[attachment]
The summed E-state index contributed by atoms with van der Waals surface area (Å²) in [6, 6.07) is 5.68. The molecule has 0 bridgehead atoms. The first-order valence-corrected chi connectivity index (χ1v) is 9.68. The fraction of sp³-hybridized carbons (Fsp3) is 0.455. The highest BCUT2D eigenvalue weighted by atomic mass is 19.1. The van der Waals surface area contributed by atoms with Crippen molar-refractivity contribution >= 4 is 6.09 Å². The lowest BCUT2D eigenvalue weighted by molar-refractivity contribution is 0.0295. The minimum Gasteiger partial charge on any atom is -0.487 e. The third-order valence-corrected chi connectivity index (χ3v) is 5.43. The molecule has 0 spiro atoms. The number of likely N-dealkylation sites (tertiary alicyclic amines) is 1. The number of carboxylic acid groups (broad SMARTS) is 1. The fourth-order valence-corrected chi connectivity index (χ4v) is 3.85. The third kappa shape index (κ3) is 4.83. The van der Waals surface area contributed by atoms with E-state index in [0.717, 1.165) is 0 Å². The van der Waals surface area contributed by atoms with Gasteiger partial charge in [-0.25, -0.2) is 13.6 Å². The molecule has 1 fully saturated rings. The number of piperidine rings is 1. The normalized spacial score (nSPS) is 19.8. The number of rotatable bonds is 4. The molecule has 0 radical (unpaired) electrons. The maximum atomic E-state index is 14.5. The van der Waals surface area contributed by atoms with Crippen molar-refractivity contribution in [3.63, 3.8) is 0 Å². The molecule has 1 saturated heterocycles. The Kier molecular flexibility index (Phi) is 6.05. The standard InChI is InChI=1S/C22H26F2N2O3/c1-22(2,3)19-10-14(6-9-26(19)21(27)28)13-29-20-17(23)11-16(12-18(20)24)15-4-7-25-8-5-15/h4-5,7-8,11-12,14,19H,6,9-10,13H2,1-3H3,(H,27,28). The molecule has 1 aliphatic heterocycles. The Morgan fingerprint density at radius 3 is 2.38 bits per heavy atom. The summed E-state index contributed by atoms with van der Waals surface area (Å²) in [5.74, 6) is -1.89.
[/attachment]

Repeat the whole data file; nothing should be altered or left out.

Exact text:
The summed E-state index contributed by atoms with van der Waals surface area (Å²) in [6, 6.07) is 5.68. The molecule has 0 bridgehead atoms. The first-order valence-corrected chi connectivity index (χ1v) is 9.68. The fraction of sp³-hybridized carbons (Fsp3) is 0.455. The highest BCUT2D eigenvalue weighted by atomic mass is 19.1. The van der Waals surface area contributed by atoms with Crippen molar-refractivity contribution >= 4 is 6.09 Å². The lowest BCUT2D eigenvalue weighted by molar-refractivity contribution is 0.0295. The minimum Gasteiger partial charge on any atom is -0.487 e. The third-order valence-corrected chi connectivity index (χ3v) is 5.43. The molecule has 0 spiro atoms. The number of likely N-dealkylation sites (tertiary alicyclic amines) is 1. The number of carboxylic acid groups (broad SMARTS) is 1. The fourth-order valence-corrected chi connectivity index (χ4v) is 3.85. The third kappa shape index (κ3) is 4.83. The van der Waals surface area contributed by atoms with E-state index in [0.717, 1.165) is 0 Å². The van der Waals surface area contributed by atoms with Gasteiger partial charge in [-0.25, -0.2) is 13.6 Å². The molecule has 1 fully saturated rings. The number of piperidine rings is 1. The normalized spacial score (nSPS) is 19.8. The number of rotatable bonds is 4. The molecule has 0 radical (unpaired) electrons. The maximum atomic E-state index is 14.5. The van der Waals surface area contributed by atoms with Crippen molar-refractivity contribution in [3.63, 3.8) is 0 Å². The molecule has 1 saturated heterocycles. The Kier molecular flexibility index (Phi) is 6.05. The standard InChI is InChI=1S/C22H26F2N2O3/c1-22(2,3)19-10-14(6-9-26(19)21(27)28)13-29-20-17(23)11-16(12-18(20)24)15-4-7-25-8-5-15/h4-5,7-8,11-12,14,19H,6,9-10,13H2,1-3H3,(H,27,28). The molecule has 1 aliphatic heterocycles. The Morgan fingerprint density at radius 3 is 2.38 bits per heavy atom. The summed E-state index contributed by atoms with van der Waals surface area (Å²) in [5.74, 6) is -1.89.